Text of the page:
The combination of Artificial Intelligence (AI), chatbots, and deep fakes is going to make life interesting in the near future. It won't all be smooth sailing.
Artificial intelligence is increasingly becoming the focus of societal debate and discussion following the emergence last November of ChatGPT, a " chatbot ," or intelligent, trainable software application capable of conducting an online conversation without the participation of a human. It lets you engage with ordinary language questions or comments and then reacts with conversational responses that it derives from vast amounts of information on the internet.
If it occurs to you that this is eerily like HAL 9000 — the fictional computer in the 1968 film 2001: A Space Odyssey that was capable of speech, speech recognition, facial recognition, lip-reading, interpreting and expressing emotions, and playing chess — we're thinking the same thing.
ChatGPT follows closely on revelations about AI technology that can create " deep fakes :" highly realistic, simulated photographic and videographic creations that are difficult to distinguish from the actual people whom they portray and can quite literally put words in their mouths.
Consider an example from earlier this month that was spawned by the possibility that a New York City grand jury would indict former President Donald Trump and that he would be arrested. Eliot Higgins, the founder of an open-source investigative journalism group, used an AI generator to visualize Trump's as-yet imaginary arrest. By providing it with simple prompts such as "Donald Trump being chased by the police," he obtained images that are quite extraordinary for their realism and emotional impact. Here are two of them:
Within a couple of days, Higgins's posts depicting an imaginary event had been viewed millions of times, illustrating the sophistication and mischief of AI-generated images and the ease with which they can be promulgated.
We are also subjected regularly and unwittingly to the influence of internet "bots," software algorithms that represent themselves as human in social media or the accessing of websites to achieve some ideological, political, commercial, or criminal purpose.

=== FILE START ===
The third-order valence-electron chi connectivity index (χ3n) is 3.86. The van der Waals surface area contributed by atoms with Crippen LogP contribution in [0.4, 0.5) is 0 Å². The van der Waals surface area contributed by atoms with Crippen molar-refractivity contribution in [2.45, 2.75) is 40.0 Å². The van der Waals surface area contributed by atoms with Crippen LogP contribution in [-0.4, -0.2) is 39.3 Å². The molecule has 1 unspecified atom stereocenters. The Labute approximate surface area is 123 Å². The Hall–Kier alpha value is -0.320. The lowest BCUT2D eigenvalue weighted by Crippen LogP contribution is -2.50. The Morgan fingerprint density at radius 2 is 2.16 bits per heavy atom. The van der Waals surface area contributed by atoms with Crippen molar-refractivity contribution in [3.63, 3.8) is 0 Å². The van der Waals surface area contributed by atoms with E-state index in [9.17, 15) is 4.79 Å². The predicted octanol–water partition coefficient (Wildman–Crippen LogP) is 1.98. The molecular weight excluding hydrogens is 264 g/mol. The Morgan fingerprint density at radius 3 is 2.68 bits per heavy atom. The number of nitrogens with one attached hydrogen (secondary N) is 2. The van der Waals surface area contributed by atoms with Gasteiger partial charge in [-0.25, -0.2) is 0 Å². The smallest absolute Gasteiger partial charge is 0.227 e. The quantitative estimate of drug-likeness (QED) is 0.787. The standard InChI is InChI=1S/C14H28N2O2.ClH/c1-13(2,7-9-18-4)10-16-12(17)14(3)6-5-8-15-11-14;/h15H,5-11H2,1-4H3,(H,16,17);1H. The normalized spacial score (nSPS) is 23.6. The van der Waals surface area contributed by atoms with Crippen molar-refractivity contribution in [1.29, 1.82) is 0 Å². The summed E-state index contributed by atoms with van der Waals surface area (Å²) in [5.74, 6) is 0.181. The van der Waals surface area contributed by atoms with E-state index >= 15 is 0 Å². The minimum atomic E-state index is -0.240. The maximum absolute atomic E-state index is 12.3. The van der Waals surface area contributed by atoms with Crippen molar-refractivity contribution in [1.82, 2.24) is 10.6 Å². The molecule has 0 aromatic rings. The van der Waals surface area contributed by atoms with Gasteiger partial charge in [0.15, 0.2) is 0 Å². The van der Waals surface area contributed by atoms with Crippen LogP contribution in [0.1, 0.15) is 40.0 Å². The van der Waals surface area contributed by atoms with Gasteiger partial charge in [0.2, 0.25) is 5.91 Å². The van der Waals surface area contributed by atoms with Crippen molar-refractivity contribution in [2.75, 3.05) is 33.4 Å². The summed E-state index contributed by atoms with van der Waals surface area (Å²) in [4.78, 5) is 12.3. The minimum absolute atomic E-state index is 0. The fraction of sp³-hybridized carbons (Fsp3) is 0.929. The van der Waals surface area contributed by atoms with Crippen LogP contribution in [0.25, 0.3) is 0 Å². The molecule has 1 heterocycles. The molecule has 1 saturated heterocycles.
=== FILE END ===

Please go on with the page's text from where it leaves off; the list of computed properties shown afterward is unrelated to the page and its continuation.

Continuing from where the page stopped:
As scientifically astonishing as these technologies may be, there is a very dark side to them, which will become increasingly clear as they merge and interact. They will enable the creation of what amounts to digital synthetic people under the control, at least initially, of the developers who created the algorithms, though their personae may turn out to be somewhat unpredictable as the algorithms "learn" from new data fed to them.
Related to that unpredictability is the possibility that the chatbots will be able to independently select sources of information from the internet. Will they glean medical and scientific information from the Mayo Clinic and NIH or the Church of Scientology?
It is not difficult to conceive of a coming Age of Media Deception, where the willingness to suppress unwelcome information and desire to highlight preferred narratives according to the bias of the media cross over the line into the manipulation of reality. The notion of objective journalism, if not already dead, is certainly in intensive care as the practitioners experience the shortening of deadlines from days into minutes or seconds and are increasingly beholden to click counts and eyeballs.
These powerful applications can be benign, such as 60 Minutes showing fabricated posthumous "interviews" of holocaust survivors, but, of course, in our Age of Misinformation and Disinformation, they'll be widely used for nefarious purposes as well. There is also little to stop deep fakes with content generated by GPTs from popping up from obscure or even anonymous sources and going viral, just as false rumors do now.
This is the dystopian underbelly of AI, George Orwell's 1984 arriving several decades late. Welcome to the coming media hellscape.
Andrew I. Fillat spent his career in technology venture capital and information technology companies. He is also the co-inventor of relational databases. He and Dr. Miller were undergraduates together at M.I.T.